Shio Kusaka: Selected Press

Each year, the Isamu Noguchi Award honors and recognizes the work of individuals who "embody global consciousness, design innovation, and emphasis on cultural exchanges between Eastern and Western cultures." This year's 2021 award will be presented to artist Shio Kusaka and architect Toshiko Mori. 

Both women, born in Japan and practicing in the United States, have had illustrious careers where their work and contribution to art, design, and architecture positions them as leaders in their respective fields.  

Artist Shio Kusaka

Born in Morioka, Japan, Kusaka received her BFA from the University of Washington, Seattle, and lives and works in Los Angeles. Her work focuses on innovative and gracefully playful approaches to the ceramic medium. "Kusaka merges sculpture and drawing, representation and minimalism. Her work synthesizes from a broad range of visual culture, from ancient Japanese pottery to Sol LeWitt's wall drawings, asserting the role of ceramics within the realm of contemporary art," explains the Isamu Noguchi Foundation. 
 

Shio Kusaka is best known for her ceramic and stoneware vessels that draw on Japanese, Chinese, Cypriot, and Greek traditional forms and practices. Her work, for all its institutional recognition, is as functional as it is artistic. Born in 1972 in Japan, artist Shio Kusaka now lives and works in Los Angeles.

Having graduated from the University of Washington in Seattle in 2001 with a BFA in ceramics, the artist moved to Los Angeles in 2003 and had her first show in 2005 at Tortoise Venice. Her work has since been included in the Whitney Biennial in 2014 and she received the Isamu Noguchi Award in 2021.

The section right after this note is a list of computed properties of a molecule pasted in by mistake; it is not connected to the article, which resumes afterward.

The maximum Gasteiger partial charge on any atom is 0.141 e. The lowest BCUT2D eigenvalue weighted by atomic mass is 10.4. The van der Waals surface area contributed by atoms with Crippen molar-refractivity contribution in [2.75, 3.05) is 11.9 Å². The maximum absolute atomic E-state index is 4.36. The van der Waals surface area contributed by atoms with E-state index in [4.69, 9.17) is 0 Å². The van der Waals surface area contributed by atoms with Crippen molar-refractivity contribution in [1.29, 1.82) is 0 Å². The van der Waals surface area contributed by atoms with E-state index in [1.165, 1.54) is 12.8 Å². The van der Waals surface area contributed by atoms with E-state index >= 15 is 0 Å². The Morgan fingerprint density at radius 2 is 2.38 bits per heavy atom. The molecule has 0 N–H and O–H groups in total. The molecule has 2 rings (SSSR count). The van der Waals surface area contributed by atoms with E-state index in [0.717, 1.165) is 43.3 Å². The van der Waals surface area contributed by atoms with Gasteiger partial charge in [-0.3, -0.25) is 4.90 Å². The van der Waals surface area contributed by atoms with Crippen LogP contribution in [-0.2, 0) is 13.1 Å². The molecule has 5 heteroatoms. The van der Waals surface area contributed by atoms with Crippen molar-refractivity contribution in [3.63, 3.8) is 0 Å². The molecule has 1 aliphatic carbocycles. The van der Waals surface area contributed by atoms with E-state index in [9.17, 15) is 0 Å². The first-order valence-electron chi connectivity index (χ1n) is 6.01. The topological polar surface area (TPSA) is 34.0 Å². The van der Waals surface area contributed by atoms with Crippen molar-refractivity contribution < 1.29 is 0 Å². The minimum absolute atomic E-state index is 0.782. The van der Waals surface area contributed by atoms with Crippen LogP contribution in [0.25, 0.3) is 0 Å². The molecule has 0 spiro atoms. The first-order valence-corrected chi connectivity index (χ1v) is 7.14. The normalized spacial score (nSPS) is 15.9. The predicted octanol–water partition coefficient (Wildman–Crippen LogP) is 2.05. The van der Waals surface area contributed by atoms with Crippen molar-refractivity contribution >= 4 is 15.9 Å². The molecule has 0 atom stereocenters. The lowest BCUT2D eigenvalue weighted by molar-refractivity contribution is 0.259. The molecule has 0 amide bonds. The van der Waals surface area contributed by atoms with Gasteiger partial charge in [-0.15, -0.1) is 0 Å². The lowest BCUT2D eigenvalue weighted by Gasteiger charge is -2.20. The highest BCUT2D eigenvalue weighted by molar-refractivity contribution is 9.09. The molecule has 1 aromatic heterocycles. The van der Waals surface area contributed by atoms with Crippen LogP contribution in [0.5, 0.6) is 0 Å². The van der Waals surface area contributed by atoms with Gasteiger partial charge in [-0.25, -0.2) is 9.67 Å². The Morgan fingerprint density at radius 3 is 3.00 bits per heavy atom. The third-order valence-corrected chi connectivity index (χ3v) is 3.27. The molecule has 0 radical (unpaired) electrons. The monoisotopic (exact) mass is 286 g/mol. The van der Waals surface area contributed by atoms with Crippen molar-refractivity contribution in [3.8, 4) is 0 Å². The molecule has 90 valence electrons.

Erudite and intimate influences
Her use of shapes, colour, and technique are heavily informed by the Yayoi period in Japan (around 300 BC to 300 AD), named so after the place in Tokyo where pottery from the Yayoi period was first found. While Shio Kusaka’s influences may be traditional, the final form of her ceramics are often off-beat, a Greek vessel may take on the appearance of a watermelon, or an entire gallery filled with small ceramic dinosaurs, the latter influenced by the presence of her small children. Her work equally inscribes itself in more recent art history, transposing the work of artists such as Agnes Martin or Sol Le Witt in ceramic form. 

This history is enriched with personal experience: Shio Kusaka grew up in Morioka, observing the chinaware used by her grandmother during tea ceremonies. These diverse references and influences have made for a heterogeneous output over the years that defies categorisation or coherent organisation. 

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In an unusual move of an artist going from one megagallery to another, Shio Kusaka has departed Gagosian for David Zwirner, which has locations in New York, London, Paris, and Hong Kong. Gagosian had previously represented her alongside New York’s Anton Kern Gallery, the Modern Institute in Glasgow, London’s Greengrassi, and Blum & Poe, which has spaces in Los Angeles, Tokyo, and New York. Kusaka will be included in a group show with Zwirner in New York in November, and will continue to work with The Modern Institute, Greengrassi, and Blum & Poe.